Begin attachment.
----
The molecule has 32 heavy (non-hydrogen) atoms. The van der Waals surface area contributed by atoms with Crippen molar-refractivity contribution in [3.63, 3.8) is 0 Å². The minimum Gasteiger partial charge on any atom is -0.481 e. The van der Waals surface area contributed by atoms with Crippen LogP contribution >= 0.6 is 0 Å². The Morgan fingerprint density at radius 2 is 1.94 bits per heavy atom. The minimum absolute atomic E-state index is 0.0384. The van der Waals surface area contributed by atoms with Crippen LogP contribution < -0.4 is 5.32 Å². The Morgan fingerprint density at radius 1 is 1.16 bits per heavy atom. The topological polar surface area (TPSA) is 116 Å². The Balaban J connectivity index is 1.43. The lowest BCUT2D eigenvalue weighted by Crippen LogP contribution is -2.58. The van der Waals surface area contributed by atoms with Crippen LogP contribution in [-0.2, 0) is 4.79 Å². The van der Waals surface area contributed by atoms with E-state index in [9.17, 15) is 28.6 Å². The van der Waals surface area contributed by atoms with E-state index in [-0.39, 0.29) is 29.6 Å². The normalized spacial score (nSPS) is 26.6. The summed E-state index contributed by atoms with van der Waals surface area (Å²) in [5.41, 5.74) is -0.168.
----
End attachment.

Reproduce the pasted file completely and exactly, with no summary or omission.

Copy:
The molecule has 32 heavy (non-hydrogen) atoms. The van der Waals surface area contributed by atoms with Crippen molar-refractivity contribution in [3.63, 3.8) is 0 Å². The minimum Gasteiger partial charge on any atom is -0.481 e. The van der Waals surface area contributed by atoms with Crippen LogP contribution >= 0.6 is 0 Å². The Morgan fingerprint density at radius 2 is 1.94 bits per heavy atom. The minimum absolute atomic E-state index is 0.0384. The van der Waals surface area contributed by atoms with Crippen LogP contribution < -0.4 is 5.32 Å². The Morgan fingerprint density at radius 1 is 1.16 bits per heavy atom. The topological polar surface area (TPSA) is 116 Å². The Balaban J connectivity index is 1.43. The lowest BCUT2D eigenvalue weighted by Crippen LogP contribution is -2.58. The van der Waals surface area contributed by atoms with Crippen LogP contribution in [-0.2, 0) is 4.79 Å². The van der Waals surface area contributed by atoms with E-state index in [9.17, 15) is 28.6 Å². The van der Waals surface area contributed by atoms with E-state index in [-0.39, 0.29) is 29.6 Å². The normalized spacial score (nSPS) is 26.6. The summed E-state index contributed by atoms with van der Waals surface area (Å²) in [5.41, 5.74) is -0.168.